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A Reawakening
by Judy Lash Balint
July 6, 2002

The passion is still there. Decades after the successful conclusion of their struggle to emigrate to Israel, former refuseniks and prisoners of Zion have not lost the steely determination and grit that made them such implacable foes of the Evil Empire.

Last week dozens of them gathered at a special session of the World Congress of Russian Jews, which convened in Jerusalem. The faces bear more lines; the hair is greying, but the speeches still hold the resonance of modern day Jewish heroism.

There stood former Moscow activist Yuli Kosharovsky, urging the American representatives of the Union of Councils for Jews in the Former Soviet Union (UCSJ) to take up the cause of civil marriages and divorce in Israel. Lev Ulanovsky, who speaks in impeccable English raises a question about monitoring anti-Semitism in Europe. There was Anatoly Khazanov, with whom I'd corresponded during his refusenik years, demanding action on the boycott of Israel by European academics. Edward Markov and Dina Beilina question the focus on the FSU when there's so much anti-Semitism in Europe now.

A few rows back sit Vladimir Lifschitz and Alek Zelichonek: the last time I'd seen them was in 1986 at a session of their underground Hebrew class I'd visited in Leningrad. Sitting quietly to the side in the front row is former prisoner of Zion Yosef Mendelevich, veteran of 11 years in a Soviet prison camp. There's former refusenik Aaron Moonblit, now president of the Association of Russian language Journalists. Dina Beilina and Yudit Ratner, courageous women who spoke out for the prisoners of Zion during those dark days, are in the audience. Other clandestine Hebrew teachers, Ari and Mila Volvovsky; mathematician and 10 year refusenik Yevgeny Lein are also present.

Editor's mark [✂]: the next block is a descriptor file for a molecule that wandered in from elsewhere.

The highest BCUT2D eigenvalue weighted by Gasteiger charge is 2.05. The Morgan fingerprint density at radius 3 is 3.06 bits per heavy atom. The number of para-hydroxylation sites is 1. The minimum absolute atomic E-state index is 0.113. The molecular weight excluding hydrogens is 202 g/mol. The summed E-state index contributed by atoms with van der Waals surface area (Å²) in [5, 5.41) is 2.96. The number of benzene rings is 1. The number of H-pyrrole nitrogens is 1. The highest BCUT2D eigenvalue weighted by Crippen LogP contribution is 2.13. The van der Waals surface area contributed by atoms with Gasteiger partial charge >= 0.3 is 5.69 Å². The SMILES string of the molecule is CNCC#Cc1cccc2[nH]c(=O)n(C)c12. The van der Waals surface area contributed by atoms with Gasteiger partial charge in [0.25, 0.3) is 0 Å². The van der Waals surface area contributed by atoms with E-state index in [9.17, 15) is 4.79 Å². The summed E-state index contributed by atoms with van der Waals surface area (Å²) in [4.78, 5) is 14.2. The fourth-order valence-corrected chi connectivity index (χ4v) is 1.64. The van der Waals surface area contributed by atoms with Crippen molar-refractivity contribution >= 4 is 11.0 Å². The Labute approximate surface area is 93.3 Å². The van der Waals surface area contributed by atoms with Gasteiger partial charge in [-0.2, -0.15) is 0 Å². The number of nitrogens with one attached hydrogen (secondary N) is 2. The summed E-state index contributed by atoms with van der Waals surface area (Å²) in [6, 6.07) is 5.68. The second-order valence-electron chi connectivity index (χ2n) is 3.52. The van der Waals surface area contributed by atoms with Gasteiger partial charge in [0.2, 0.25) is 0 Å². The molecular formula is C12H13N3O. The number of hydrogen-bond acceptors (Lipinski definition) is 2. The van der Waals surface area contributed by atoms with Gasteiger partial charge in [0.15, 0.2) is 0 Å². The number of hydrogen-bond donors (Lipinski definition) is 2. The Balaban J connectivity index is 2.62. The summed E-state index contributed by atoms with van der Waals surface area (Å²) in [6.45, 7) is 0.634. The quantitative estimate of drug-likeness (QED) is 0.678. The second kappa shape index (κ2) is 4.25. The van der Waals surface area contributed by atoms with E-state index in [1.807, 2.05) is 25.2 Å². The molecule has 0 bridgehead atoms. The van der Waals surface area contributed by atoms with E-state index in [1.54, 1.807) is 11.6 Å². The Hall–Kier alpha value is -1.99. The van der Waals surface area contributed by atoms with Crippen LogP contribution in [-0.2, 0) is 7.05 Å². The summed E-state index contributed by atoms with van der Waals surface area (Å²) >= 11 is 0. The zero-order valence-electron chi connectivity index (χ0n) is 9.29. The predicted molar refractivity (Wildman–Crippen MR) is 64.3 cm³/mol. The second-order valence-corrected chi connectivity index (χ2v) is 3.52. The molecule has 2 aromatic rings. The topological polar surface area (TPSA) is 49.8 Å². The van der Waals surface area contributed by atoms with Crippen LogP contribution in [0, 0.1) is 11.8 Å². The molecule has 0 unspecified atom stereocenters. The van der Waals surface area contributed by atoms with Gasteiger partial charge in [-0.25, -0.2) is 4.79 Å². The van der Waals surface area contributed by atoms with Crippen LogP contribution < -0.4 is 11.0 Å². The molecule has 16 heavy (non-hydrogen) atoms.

Most of these people emigrated during the1980s, before the latest wave of immigrants from the FSU added a million citizens to the state of Israel. They were the vanguard, the intellectual and ideological giants of a movement that would ultimately bring down the Soviet Union.

In the Israel of 2002 they run the gamut of religious and political affiliation. In the room are bearded men with black hats and dangling tzitzit, like Ari Fein of Tekoa, Misha Elbert and Zalman Gilishensky. More than a few sport the knitted kippa of the national religious movement and are residents of Efrat and Maale Adumim. Most are bare headed, but some of these espouse the far right ideology of Moledet and Avigdor Lieberman's Yisrael Beiteynu party, while others follow the fanatically secular Shinui. In other words, this is no monolithic community--they are a microcosm of Israeli society.

For the UCSJ contingent that has traveled from the US (UCSJ president Yossi Abramowitz: national director Micah Naftalin and FSU Bureau coordinator Leonid Stonov) the event is a reminder of the power of their former clients.

Besides the purely enjoyable reunion of the activists with a few of their American and British counterparts, the gathering has a more serious aspect. The UCSJ is looking to form coalitions with other human rights groups to take up the struggle against hatred of Jews, Israel and democracy that still emanates from extremists in the FSU and has spread to Europe. Who better to lead the fight than those with a passion for human rights who successfully challenged the demons of anti-Semitism in the USSR ?

Remember the only groups to walk out of the UN conference in Durban last year with Israel? It was the Russian NGO's who had been sensitized by working with UCSJ.

Don't be surprised if the new leaders in the fight for Israel and against global anti-Semitism have names that were once familiar in another time and place.